China’s Ancient Opera still Alive with Mao Wei Tao

December 1, 2015

Mao Wei Tao is considered a living treasure in China—she has an estimated 20 million fans. She imitates men in the opera roles she plays—a reversal from Imperial China when women were not allowed on stage so men played female roles.

“In 1923, the training of female actors for this art form was set up. Since 1928, the Shaoxing opera troupes, consisting of solely female actors, began their performances in Shanghai. In a few years, females impersonating males had become the most important feature of this opera form, and at the same time the Yue opera became well known all over China.”

East China’s Zhejiang province gave China’s Shaoxing Opera Mao Wei Tao, who in her decades long career on the stage is best known as an outstanding male impersonator with a cult following of women.

I was introduced to Yue Opera in Hangzhou, Zhejiang Province more than a decade ago.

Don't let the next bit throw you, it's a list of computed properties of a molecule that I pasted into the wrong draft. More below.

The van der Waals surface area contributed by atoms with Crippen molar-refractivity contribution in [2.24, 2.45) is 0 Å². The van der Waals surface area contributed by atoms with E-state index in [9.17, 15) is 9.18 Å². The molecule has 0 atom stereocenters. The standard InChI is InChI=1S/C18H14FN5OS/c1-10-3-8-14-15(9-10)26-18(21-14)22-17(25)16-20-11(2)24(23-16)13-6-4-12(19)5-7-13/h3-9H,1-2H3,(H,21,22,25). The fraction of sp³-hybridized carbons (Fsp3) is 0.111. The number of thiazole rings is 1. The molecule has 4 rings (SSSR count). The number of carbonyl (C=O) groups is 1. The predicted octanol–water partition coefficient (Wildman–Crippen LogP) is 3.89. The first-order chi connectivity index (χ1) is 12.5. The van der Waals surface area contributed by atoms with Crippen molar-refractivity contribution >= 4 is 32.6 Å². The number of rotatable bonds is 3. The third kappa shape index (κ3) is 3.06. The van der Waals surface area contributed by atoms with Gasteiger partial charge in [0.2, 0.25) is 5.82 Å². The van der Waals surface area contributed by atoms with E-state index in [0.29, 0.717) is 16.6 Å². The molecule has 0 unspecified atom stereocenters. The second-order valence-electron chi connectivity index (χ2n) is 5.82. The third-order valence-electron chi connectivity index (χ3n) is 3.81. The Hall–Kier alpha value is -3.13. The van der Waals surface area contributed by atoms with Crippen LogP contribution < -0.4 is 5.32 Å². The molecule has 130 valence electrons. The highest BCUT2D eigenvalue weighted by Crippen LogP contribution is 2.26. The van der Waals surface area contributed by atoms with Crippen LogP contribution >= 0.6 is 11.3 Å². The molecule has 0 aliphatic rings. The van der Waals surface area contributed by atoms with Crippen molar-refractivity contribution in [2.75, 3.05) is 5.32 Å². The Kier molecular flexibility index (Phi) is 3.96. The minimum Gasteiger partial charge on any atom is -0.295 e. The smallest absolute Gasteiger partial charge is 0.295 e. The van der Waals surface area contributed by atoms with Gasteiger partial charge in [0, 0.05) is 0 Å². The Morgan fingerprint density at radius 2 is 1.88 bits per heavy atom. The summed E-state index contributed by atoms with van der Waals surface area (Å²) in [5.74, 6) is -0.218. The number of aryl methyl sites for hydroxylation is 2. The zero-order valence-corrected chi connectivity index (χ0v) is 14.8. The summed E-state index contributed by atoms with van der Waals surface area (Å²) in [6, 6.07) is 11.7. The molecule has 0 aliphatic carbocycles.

Mao Wei Tao and her husband have a theater company near the shores of the famous Westlake. My wife translated while I watched the live-opera performance in fascination.

The costumes were lavish and the acting and opera was dramatic while classical Chinese music played in the background.

The challenge today is to keep this form of Chinese opera alive, because the audience for opera is shrinking dramatically in China while remaining popular with the older generation.

Television, movies and the Internet are claiming the shorter attention spans of younger Chinese.

Mao Wei Tao, considered an innovative genius on stage, adapts and works to keep the art form alive. According to her husband, no two performances are exactly alike.

In November 2010, she performed in Taiwan as a cultural ambassador from the mainland. Today, “the company continues to tour and has staged productions in Paris, Hong Kong, Korea, Macau, Taiwan, the United States, Singapore, Spain, Holland, France, Belgium and Japan.”  – bangkokfestivals.com

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Lloyd Lofthouse is the award-winning author of My Splendid Concubine [3rd edition]. When you love a Chinese woman, you marry her family and culture too. This is the lusty love story Sir Robert Hart did not want the world to discover.

#1 - Joanna Daneman review posted June 19 2014

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China’s Holistic Historical Timeline

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New Year’s Recap

January 1, 2011

There’s much about China that I did not know when we started this journey on January 28, 2010.